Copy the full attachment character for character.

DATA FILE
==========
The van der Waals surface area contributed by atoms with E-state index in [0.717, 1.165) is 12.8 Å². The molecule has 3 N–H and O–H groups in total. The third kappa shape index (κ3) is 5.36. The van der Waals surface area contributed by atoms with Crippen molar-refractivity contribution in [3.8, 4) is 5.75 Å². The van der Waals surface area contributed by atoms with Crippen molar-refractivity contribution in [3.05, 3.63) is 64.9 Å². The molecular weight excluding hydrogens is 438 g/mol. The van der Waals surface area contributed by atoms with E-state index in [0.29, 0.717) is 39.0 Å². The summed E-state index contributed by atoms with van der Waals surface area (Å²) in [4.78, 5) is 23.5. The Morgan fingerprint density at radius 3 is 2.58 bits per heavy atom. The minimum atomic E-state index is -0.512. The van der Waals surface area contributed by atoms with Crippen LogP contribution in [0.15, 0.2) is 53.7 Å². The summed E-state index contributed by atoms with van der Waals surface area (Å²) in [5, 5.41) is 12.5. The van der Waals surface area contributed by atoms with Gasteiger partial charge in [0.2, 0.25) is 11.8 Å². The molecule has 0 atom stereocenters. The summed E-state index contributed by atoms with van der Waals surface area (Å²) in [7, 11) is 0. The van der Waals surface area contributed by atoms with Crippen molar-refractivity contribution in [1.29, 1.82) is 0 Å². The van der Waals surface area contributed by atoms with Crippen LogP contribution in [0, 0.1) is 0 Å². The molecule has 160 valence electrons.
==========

The van der Waals surface area contributed by atoms with E-state index in [0.717, 1.165) is 12.8 Å². The molecule has 3 N–H and O–H groups in total. The third kappa shape index (κ3) is 5.36. The van der Waals surface area contributed by atoms with Crippen molar-refractivity contribution in [3.8, 4) is 5.75 Å². The van der Waals surface area contributed by atoms with Crippen molar-refractivity contribution in [3.05, 3.63) is 64.9 Å². The molecular weight excluding hydrogens is 438 g/mol. The van der Waals surface area contributed by atoms with E-state index in [0.29, 0.717) is 39.0 Å². The summed E-state index contributed by atoms with van der Waals surface area (Å²) in [4.78, 5) is 23.5. The Morgan fingerprint density at radius 3 is 2.58 bits per heavy atom. The minimum atomic E-state index is -0.512. The van der Waals surface area contributed by atoms with Crippen LogP contribution in [0.15, 0.2) is 53.7 Å². The summed E-state index contributed by atoms with van der Waals surface area (Å²) in [5, 5.41) is 12.5. The van der Waals surface area contributed by atoms with Gasteiger partial charge in [0.2, 0.25) is 11.8 Å². The molecule has 0 atom stereocenters. The summed E-state index contributed by atoms with van der Waals surface area (Å²) in [7, 11) is 0. The van der Waals surface area contributed by atoms with Crippen molar-refractivity contribution in [1.29, 1.82) is 0 Å². The van der Waals surface area contributed by atoms with Crippen LogP contribution in [0, 0.1) is 0 Å². The molecule has 160 valence electrons.